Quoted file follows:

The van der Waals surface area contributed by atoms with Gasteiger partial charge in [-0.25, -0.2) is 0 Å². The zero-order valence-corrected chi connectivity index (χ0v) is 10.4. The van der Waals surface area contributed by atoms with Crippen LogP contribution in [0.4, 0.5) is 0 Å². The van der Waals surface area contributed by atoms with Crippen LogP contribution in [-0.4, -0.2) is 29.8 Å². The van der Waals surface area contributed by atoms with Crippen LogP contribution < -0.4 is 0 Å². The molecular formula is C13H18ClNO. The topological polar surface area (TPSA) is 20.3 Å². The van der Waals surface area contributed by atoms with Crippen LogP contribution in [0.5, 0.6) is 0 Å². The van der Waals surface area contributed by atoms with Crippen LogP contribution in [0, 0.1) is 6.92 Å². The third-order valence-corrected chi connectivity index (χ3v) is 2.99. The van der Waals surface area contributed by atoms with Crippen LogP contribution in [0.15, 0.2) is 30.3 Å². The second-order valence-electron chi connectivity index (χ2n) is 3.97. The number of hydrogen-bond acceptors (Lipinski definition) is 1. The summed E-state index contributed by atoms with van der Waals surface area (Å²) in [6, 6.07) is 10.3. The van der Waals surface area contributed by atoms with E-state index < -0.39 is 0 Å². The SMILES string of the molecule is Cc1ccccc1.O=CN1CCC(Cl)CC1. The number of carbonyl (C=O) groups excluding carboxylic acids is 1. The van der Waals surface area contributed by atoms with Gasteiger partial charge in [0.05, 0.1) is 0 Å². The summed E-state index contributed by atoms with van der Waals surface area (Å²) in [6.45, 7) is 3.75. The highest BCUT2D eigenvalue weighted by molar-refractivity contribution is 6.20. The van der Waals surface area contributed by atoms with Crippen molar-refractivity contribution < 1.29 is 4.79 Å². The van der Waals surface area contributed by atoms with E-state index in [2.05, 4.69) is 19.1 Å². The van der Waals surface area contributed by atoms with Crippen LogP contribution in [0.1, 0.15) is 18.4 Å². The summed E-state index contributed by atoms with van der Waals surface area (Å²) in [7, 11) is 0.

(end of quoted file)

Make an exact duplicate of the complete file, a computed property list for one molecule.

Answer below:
The van der Waals surface area contributed by atoms with Gasteiger partial charge in [-0.25, -0.2) is 0 Å². The zero-order valence-corrected chi connectivity index (χ0v) is 10.4. The van der Waals surface area contributed by atoms with Crippen LogP contribution in [0.4, 0.5) is 0 Å². The van der Waals surface area contributed by atoms with Crippen LogP contribution in [-0.4, -0.2) is 29.8 Å². The van der Waals surface area contributed by atoms with Crippen LogP contribution < -0.4 is 0 Å². The molecular formula is C13H18ClNO. The topological polar surface area (TPSA) is 20.3 Å². The van der Waals surface area contributed by atoms with Crippen LogP contribution in [0.5, 0.6) is 0 Å². The van der Waals surface area contributed by atoms with Crippen LogP contribution in [0, 0.1) is 6.92 Å². The third-order valence-corrected chi connectivity index (χ3v) is 2.99. The van der Waals surface area contributed by atoms with Crippen LogP contribution in [0.15, 0.2) is 30.3 Å². The second-order valence-electron chi connectivity index (χ2n) is 3.97. The number of hydrogen-bond acceptors (Lipinski definition) is 1. The summed E-state index contributed by atoms with van der Waals surface area (Å²) in [6, 6.07) is 10.3. The van der Waals surface area contributed by atoms with E-state index < -0.39 is 0 Å². The SMILES string of the molecule is Cc1ccccc1.O=CN1CCC(Cl)CC1. The number of carbonyl (C=O) groups excluding carboxylic acids is 1. The van der Waals surface area contributed by atoms with Gasteiger partial charge in [0.05, 0.1) is 0 Å². The summed E-state index contributed by atoms with van der Waals surface area (Å²) in [6.45, 7) is 3.75. The highest BCUT2D eigenvalue weighted by molar-refractivity contribution is 6.20. The van der Waals surface area contributed by atoms with Crippen molar-refractivity contribution < 1.29 is 4.79 Å². The van der Waals surface area contributed by atoms with E-state index in [2.05, 4.69) is 19.1 Å². The van der Waals surface area contributed by atoms with Crippen LogP contribution in [0.1, 0.15) is 18.4 Å². The summed E-state index contributed by atoms with van der Waals surface area (Å²) in [7, 11) is 0.